Synta Pharmaceuticals (NASDAQ:SNTA) is a yet-to-succeed firm in the Biotech space with a Phase 3 candidate drug designed to treat cancer. Synta’s lead anti-cancer drug candidate, Ganetespib, has been studied in over 800 patients in more than 25 clinical trials. In preclinical models, Ganetespib inhibits a molecular chaperone called Hsp90, essential to the function of many of the most fundamental drivers of cancer cell growth and proliferation. Ganetespib is currently in Phase IIb/III FDA trials.Ganetespib utilizes a proprietary HDC delivery platform to deliver drugs to cancer cells. The company bills it as “Targeting the molecular chaperon in cancer”.
Synta represents a unique opportunity because of its history. It’s initial HSP90 candidate failed in Phase III trials, burning shareholders and forcing the company to reformulate. Shareholders have seriously discounted the company’s potential in relation to other Biotech firms. The recent departure of a lackluster CEO prompted a recent sell-off as well.
Competing Hsp90 Candidates
|Pharmaceutical Company||Anti-Cancer Therapy||Last Known Therapy Status|
|Astex Pharmaceuticals (ASTX)||AT13387||Phase 2|
|Biogen (BIIB)||BIIB021, BIIB028||Suspended|
|Debiopharm/Curis (CRIS)||Debio 0932||Phase 1/2|
|Infinity Pharmaceuticals (INFI)||Retaspimycin HCI||Terminated after failed trial studying NSCLC|
|Kyowa Hakko Kirin (OTC:KYKOF)||KW2478||Phase 1/2|
|Myrexis (OTCPK:MYRX)||MPC-3100, MPC-0767||Suspended|
|Novartis/Vernalis (NVS)||AUY922||Phase 2|
|Samus Therapeutics||PU-H71||Phase 1|
|Synta Pharmaceuticals||Ganetespib||Phase 2b/3|
Industry professionals are feeling confident about Synta’s drug as well. Multiple health-care organizations are funding their own studies of Ganetespib Most recently the EU, has decided to fund a $100M trial. In total, Ganetespib has the largest clinical study group ever assembled in the space (over 700 patients). Clearly the firm does not want to take chances with another Phase III failure. The amount of partnered organizations signals a clear interest from academia.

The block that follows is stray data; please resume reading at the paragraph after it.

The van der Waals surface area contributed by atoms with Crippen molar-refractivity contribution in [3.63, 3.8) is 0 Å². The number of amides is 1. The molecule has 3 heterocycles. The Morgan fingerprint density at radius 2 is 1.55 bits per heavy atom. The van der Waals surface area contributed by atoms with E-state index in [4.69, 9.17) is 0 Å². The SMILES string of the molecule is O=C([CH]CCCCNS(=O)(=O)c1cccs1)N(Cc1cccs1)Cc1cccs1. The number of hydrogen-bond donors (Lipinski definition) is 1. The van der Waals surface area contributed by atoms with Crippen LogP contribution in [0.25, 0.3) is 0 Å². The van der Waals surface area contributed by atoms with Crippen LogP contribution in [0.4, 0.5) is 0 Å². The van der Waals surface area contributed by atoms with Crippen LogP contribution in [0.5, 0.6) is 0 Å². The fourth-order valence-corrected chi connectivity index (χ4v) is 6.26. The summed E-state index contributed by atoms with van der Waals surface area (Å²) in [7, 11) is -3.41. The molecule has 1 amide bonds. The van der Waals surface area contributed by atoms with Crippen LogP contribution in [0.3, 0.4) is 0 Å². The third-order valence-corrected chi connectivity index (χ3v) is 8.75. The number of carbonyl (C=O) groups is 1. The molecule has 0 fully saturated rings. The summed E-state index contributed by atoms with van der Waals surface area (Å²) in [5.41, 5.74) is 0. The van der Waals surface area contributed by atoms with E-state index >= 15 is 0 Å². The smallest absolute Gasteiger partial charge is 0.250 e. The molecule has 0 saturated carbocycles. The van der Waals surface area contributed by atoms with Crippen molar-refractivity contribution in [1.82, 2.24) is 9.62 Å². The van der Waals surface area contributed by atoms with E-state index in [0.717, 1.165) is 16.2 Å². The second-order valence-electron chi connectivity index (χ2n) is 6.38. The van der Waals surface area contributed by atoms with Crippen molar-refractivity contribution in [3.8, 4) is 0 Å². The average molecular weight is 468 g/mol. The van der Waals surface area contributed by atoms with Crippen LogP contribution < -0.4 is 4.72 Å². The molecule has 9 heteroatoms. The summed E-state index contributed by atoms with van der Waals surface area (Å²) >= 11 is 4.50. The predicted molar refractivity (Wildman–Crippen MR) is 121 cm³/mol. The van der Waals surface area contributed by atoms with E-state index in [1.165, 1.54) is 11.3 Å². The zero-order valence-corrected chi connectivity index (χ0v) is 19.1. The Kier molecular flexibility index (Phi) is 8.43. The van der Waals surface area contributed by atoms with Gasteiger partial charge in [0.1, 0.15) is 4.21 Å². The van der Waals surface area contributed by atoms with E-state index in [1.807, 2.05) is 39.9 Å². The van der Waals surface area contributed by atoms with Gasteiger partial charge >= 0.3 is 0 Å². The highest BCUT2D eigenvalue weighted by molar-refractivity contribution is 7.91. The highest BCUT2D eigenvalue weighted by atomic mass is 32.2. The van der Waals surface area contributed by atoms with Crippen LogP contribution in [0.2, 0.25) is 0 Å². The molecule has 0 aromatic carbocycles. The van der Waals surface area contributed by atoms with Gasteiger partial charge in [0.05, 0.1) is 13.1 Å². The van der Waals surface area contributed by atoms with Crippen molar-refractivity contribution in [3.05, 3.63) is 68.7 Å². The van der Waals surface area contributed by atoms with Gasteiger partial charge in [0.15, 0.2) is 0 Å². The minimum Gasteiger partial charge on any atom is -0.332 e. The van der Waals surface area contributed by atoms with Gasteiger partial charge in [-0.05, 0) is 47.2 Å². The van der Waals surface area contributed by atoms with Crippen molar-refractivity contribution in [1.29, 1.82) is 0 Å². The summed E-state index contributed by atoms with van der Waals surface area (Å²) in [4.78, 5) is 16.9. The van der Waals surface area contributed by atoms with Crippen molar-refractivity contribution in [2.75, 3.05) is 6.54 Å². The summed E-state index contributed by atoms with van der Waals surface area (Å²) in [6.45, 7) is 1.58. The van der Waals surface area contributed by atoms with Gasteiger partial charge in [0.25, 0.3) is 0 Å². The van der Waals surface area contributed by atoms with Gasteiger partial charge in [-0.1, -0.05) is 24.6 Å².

Interestingly, the heaps of data being provided are scaring investors away, leading them to the wrong conclusions about the drug and it’s efficacy. Seeking a blockbuster wonder-drug, investors are hesitant to invest in a firm which has accepted the reality that Ganetespib will do best when paired with other drugs. This is only an incrementally better cancer treatment than what is currently on the market, because of this the market is substantially discounting the sales potential. The stock has approximately a 40% short interest, with no clear thesis I have been able to discern other than momentum.
On the flip-side, insiders have been major purchasers, accumulating over $40M worth of shares in the past 6 months.
Here are some conservative sales estimates. We assume that Ganetespib only succeeds with androcarcinoma patients, a tiny subsect of the total addressable cancer market.
|New Cases Cancer per Year||% NSCL||% Androcarcinomas||Market Share||Est Customers||Price Per Customer||Revenue Per Year Est|
|500000||0.85||0.3||0.15||19125||$ 34,000||$ 650|
Now we turn to one of the more interesting sides of Biotech valuation. Because these companies are generally unprofitable, we derive the likely probability of drug approval and multiply that probability by the total potential cash flow to yield what is considered to be a fair value for the company.